How to Talk About Race With Your Starbucks Barista: A Guide

Jia Tolentino

How to Talk About Race With Your Starbucks Barista: A Guide

First, ordering coffee from a chain store is an act that necessarily takes place under conditions—quick, perfunctory, corporately polite—that are exactly oppositional to the conditions necessary to talk about race. Second, if you’re gonna allude to Mike Brown and Eric Garner in the press release, it’s an interesting move to paint race in America as some sort of confusing, nebulous issue in which one must just wade in gently without pointing fingers. Ferguson, for one, is an American story with both blame and answers at the ready. What Schultz euphemistically calls “these issues in America” is the racial climate inevitable in a country that was founded on white supremacy, sustained by white supremacy, and is still dramatically marked by it today.

One thought on “How to Talk About Race With Your Starbucks Barista: A Guide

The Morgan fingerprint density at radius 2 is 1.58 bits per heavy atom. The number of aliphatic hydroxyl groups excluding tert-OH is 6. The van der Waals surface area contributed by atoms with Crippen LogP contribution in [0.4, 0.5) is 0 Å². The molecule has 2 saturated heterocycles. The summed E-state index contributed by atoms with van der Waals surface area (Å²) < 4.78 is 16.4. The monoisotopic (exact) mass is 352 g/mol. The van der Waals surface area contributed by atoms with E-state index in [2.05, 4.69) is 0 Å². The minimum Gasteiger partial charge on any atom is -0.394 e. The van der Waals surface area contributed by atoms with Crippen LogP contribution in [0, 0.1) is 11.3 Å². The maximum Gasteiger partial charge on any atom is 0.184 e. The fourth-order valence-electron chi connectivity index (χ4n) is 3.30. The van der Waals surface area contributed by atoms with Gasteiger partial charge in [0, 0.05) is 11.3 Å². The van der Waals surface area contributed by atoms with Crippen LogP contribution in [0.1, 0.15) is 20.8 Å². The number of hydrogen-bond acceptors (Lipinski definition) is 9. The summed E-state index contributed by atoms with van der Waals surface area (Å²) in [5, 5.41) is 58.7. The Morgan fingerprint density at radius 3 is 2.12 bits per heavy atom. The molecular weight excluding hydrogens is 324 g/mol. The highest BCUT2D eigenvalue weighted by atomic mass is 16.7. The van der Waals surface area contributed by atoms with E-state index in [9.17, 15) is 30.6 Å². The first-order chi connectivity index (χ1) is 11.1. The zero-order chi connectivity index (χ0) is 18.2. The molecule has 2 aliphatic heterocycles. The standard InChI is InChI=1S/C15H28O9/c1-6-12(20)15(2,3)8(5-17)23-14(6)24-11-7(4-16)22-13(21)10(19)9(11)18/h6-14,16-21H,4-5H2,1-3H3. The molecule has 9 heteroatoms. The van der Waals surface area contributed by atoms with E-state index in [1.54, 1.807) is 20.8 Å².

1. Responses to the campaign, undertaken in partnership with USA Today, have been…somewhat skeptical. Okay, they’ve been scathing, brutal, merciless. Many agree that an informed conversation about race among employees of any company in America sounds eminently useful. But cornering customers en route to their morning Joe, and giving the responsibility of facilitating that conversation to young hipsters who may or may not have once taken a Black History course in college – not so much. Other glaring problems cited: Starbucks is infamous as a harbinger of a gentrification process that commonly drives out poor, often black residents, and a conglomerate that drives out small local coffee shops. Starbucks sells insanely over-priced, not Fair Trade products while paying pennies to Ethiopian farmers for the coffee beans to make them. Starbucks called the cops on Black Lives Matter events. Starbucks workers who make 10 bucks an hour tops have now been given the added duty of repairing our country’s historic race relations with no additional compensation. Starbucks’ management is almost entirely white. And while up to 40% of Starbucks store workers are reportedly people of color, the project launched with a big oops in the form of photos showing only white hands holding the sloganeered cups. Oh, and Starbucks burns their coffee, and what’s up with that?

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